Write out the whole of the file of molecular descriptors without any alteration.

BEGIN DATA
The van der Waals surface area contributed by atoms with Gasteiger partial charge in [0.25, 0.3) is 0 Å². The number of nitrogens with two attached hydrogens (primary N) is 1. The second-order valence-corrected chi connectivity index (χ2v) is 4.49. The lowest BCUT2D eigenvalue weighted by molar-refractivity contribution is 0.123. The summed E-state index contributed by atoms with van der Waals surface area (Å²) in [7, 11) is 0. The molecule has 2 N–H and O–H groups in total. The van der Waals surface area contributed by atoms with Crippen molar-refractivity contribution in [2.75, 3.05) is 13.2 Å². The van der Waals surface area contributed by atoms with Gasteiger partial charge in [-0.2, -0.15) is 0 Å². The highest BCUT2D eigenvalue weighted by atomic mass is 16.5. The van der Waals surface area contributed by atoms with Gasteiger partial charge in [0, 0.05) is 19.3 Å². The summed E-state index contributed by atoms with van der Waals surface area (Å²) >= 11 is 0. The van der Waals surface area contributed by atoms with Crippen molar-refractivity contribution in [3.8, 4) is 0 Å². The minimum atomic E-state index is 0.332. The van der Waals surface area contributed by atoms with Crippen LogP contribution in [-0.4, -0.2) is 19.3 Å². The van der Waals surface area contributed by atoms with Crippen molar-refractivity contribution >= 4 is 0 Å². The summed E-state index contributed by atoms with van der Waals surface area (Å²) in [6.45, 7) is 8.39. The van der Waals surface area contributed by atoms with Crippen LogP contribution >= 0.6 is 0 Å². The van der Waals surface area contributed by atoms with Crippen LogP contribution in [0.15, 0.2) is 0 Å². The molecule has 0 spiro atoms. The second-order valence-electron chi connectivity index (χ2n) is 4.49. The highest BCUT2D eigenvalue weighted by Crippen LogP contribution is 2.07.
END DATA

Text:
The van der Waals surface area contributed by atoms with Gasteiger partial charge in [0.25, 0.3) is 0 Å². The number of nitrogens with two attached hydrogens (primary N) is 1. The second-order valence-corrected chi connectivity index (χ2v) is 4.49. The lowest BCUT2D eigenvalue weighted by molar-refractivity contribution is 0.123. The summed E-state index contributed by atoms with van der Waals surface area (Å²) in [7, 11) is 0. The molecule has 2 N–H and O–H groups in total. The van der Waals surface area contributed by atoms with Crippen molar-refractivity contribution in [2.75, 3.05) is 13.2 Å². The van der Waals surface area contributed by atoms with Gasteiger partial charge in [-0.2, -0.15) is 0 Å². The highest BCUT2D eigenvalue weighted by atomic mass is 16.5. The van der Waals surface area contributed by atoms with Gasteiger partial charge in [0, 0.05) is 19.3 Å². The summed E-state index contributed by atoms with van der Waals surface area (Å²) >= 11 is 0. The van der Waals surface area contributed by atoms with Crippen molar-refractivity contribution in [3.8, 4) is 0 Å². The minimum atomic E-state index is 0.332. The van der Waals surface area contributed by atoms with Crippen LogP contribution in [-0.4, -0.2) is 19.3 Å². The van der Waals surface area contributed by atoms with Crippen molar-refractivity contribution >= 4 is 0 Å². The summed E-state index contributed by atoms with van der Waals surface area (Å²) in [6.45, 7) is 8.39. The van der Waals surface area contributed by atoms with Crippen LogP contribution >= 0.6 is 0 Å². The van der Waals surface area contributed by atoms with Crippen LogP contribution in [0.15, 0.2) is 0 Å². The molecule has 0 spiro atoms. The second-order valence-electron chi connectivity index (χ2n) is 4.49. The highest BCUT2D eigenvalue weighted by Crippen LogP contribution is 2.07.